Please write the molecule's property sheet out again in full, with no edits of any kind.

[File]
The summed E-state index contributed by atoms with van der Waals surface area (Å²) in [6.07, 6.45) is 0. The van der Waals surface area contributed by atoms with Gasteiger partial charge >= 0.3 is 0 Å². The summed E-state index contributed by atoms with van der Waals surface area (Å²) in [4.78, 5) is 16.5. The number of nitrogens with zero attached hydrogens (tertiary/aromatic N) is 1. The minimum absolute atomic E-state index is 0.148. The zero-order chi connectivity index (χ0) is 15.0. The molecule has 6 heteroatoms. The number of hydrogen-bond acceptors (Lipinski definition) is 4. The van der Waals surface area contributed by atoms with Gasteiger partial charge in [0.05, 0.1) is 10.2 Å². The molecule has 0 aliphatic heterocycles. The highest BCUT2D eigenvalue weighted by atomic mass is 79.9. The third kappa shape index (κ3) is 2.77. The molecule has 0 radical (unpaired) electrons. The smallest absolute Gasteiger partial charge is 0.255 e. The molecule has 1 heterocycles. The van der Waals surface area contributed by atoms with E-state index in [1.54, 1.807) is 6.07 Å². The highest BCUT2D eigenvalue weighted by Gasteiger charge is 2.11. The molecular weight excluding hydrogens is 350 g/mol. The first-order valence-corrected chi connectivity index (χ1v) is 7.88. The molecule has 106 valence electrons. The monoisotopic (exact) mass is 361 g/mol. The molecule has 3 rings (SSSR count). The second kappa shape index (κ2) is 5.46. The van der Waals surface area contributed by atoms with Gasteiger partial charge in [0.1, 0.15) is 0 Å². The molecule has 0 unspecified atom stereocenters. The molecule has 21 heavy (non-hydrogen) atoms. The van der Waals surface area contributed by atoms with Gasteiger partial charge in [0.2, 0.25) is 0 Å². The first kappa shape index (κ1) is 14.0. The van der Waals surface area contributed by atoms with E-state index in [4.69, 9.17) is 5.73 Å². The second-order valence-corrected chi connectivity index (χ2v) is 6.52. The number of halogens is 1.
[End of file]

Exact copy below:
The summed E-state index contributed by atoms with van der Waals surface area (Å²) in [6.07, 6.45) is 0. The van der Waals surface area contributed by atoms with Gasteiger partial charge >= 0.3 is 0 Å². The summed E-state index contributed by atoms with van der Waals surface area (Å²) in [4.78, 5) is 16.5. The number of nitrogens with zero attached hydrogens (tertiary/aromatic N) is 1. The minimum absolute atomic E-state index is 0.148. The zero-order chi connectivity index (χ0) is 15.0. The molecule has 6 heteroatoms. The number of hydrogen-bond acceptors (Lipinski definition) is 4. The van der Waals surface area contributed by atoms with Gasteiger partial charge in [0.05, 0.1) is 10.2 Å². The molecule has 0 aliphatic heterocycles. The highest BCUT2D eigenvalue weighted by atomic mass is 79.9. The third kappa shape index (κ3) is 2.77. The molecule has 0 radical (unpaired) electrons. The smallest absolute Gasteiger partial charge is 0.255 e. The molecule has 1 heterocycles. The van der Waals surface area contributed by atoms with E-state index in [1.54, 1.807) is 6.07 Å². The highest BCUT2D eigenvalue weighted by Gasteiger charge is 2.11. The molecular weight excluding hydrogens is 350 g/mol. The first-order valence-corrected chi connectivity index (χ1v) is 7.88. The molecule has 106 valence electrons. The monoisotopic (exact) mass is 361 g/mol. The molecule has 3 rings (SSSR count). The second kappa shape index (κ2) is 5.46. The van der Waals surface area contributed by atoms with Gasteiger partial charge in [0.1, 0.15) is 0 Å². The molecule has 0 unspecified atom stereocenters. The molecule has 21 heavy (non-hydrogen) atoms. The van der Waals surface area contributed by atoms with Gasteiger partial charge in [0.2, 0.25) is 0 Å². The first kappa shape index (κ1) is 14.0. The van der Waals surface area contributed by atoms with E-state index in [4.69, 9.17) is 5.73 Å². The second-order valence-corrected chi connectivity index (χ2v) is 6.52. The number of halogens is 1.